2. Real estate (property) taxes. Your state and/or local government typically assesses the value of each property in your community and charges you a tax each year. You may make escrow payments with your mortgage to cover these taxes, which your lender then pays on your behalf. You can deduct the amount of the taxes paid. In the year you bought your home, your property tax payment starts from the date you closed on the house. You cannot deduct delinquent taxes you agreed to pay for the seller; however, you can add that amount to the cost basis for your home when you sell it to reduce what you could owe the IRS from the sale.
3. Mortgage insurance. If you obtained a mortgage with less than a 20% down payment, you must pay monthly mortgage insurance premiums. This insurance minimizes the lender's risk should you default on the mortgage and the market value of the home drops. Premiums for qualified mortgage insurance contracts like those provided by the Veterans Administration (VA), Federal Housing Authority (FHA), and Rural Housing Authority are deductible. If your adjusted gross income is more than $100,000, or $50,000 if you are married and file separately, your mortgage insurance premium deductions could be eliminated.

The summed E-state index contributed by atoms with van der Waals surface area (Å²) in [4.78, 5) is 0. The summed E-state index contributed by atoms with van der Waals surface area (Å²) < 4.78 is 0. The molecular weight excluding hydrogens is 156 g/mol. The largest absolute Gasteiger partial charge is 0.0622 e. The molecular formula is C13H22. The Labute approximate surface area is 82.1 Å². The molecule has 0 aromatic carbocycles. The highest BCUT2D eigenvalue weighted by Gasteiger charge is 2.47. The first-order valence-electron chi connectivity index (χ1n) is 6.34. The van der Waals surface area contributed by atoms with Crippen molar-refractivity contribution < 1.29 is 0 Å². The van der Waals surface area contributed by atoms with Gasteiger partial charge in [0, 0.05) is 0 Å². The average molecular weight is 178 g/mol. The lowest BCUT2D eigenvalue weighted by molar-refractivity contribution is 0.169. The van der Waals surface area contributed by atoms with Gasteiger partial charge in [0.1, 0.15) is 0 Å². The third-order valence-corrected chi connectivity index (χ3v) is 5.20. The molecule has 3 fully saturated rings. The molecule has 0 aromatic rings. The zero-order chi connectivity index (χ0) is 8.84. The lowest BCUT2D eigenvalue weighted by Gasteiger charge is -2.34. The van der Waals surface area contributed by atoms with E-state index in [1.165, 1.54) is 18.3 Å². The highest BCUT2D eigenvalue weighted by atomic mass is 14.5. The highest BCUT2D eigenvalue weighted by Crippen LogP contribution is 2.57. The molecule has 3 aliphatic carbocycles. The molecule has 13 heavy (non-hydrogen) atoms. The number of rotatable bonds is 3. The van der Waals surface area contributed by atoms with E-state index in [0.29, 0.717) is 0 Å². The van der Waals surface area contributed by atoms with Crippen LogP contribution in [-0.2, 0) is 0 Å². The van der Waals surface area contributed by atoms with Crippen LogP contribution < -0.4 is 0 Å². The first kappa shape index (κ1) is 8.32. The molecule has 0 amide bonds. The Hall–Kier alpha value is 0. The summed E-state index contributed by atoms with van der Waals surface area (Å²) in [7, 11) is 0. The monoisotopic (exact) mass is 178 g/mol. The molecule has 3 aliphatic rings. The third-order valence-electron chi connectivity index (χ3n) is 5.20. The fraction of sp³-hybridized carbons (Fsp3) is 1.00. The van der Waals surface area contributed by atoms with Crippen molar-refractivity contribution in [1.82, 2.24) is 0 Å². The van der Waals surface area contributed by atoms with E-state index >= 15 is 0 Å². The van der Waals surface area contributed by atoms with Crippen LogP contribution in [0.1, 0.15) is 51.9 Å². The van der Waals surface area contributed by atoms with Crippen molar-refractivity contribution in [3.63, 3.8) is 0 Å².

For federal income tax filing, your lender issues you a 1098 form by the end of January each year stating how much mortgage interest, property taxes, and mortgage insurance, if applicable, you paid the previous year.